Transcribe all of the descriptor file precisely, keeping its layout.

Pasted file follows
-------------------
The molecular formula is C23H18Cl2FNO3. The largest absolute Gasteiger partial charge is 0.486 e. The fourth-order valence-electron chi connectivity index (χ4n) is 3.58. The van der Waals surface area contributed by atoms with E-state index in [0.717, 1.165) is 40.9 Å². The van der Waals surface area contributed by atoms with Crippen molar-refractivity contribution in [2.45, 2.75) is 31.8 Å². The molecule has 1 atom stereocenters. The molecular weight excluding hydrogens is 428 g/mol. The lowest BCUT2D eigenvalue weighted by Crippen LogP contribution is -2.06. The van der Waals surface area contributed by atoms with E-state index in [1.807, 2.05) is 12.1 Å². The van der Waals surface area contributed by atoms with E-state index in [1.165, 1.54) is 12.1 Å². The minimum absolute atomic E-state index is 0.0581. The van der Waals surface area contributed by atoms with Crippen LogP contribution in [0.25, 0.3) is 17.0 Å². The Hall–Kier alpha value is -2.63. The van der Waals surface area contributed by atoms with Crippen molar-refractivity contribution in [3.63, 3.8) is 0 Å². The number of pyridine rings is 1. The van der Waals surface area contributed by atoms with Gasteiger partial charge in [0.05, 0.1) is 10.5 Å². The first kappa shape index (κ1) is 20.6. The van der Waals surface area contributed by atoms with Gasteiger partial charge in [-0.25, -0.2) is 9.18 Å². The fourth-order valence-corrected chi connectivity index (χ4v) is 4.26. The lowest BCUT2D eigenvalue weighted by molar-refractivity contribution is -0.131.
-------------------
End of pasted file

The molecular formula is C23H18Cl2FNO3. The largest absolute Gasteiger partial charge is 0.486 e. The fourth-order valence-electron chi connectivity index (χ4n) is 3.58. The van der Waals surface area contributed by atoms with E-state index in [0.717, 1.165) is 40.9 Å². The van der Waals surface area contributed by atoms with Crippen molar-refractivity contribution in [2.45, 2.75) is 31.8 Å². The molecule has 1 atom stereocenters. The molecular weight excluding hydrogens is 428 g/mol. The lowest BCUT2D eigenvalue weighted by Crippen LogP contribution is -2.06. The van der Waals surface area contributed by atoms with E-state index in [1.807, 2.05) is 12.1 Å². The van der Waals surface area contributed by atoms with E-state index in [1.165, 1.54) is 12.1 Å². The minimum absolute atomic E-state index is 0.0581. The van der Waals surface area contributed by atoms with Crippen LogP contribution in [0.25, 0.3) is 17.0 Å². The Hall–Kier alpha value is -2.63. The van der Waals surface area contributed by atoms with Crippen molar-refractivity contribution in [3.63, 3.8) is 0 Å². The number of pyridine rings is 1. The van der Waals surface area contributed by atoms with Gasteiger partial charge in [0.05, 0.1) is 10.5 Å². The first kappa shape index (κ1) is 20.6. The van der Waals surface area contributed by atoms with Gasteiger partial charge in [-0.25, -0.2) is 9.18 Å². The fourth-order valence-corrected chi connectivity index (χ4v) is 4.26. The lowest BCUT2D eigenvalue weighted by molar-refractivity contribution is -0.131.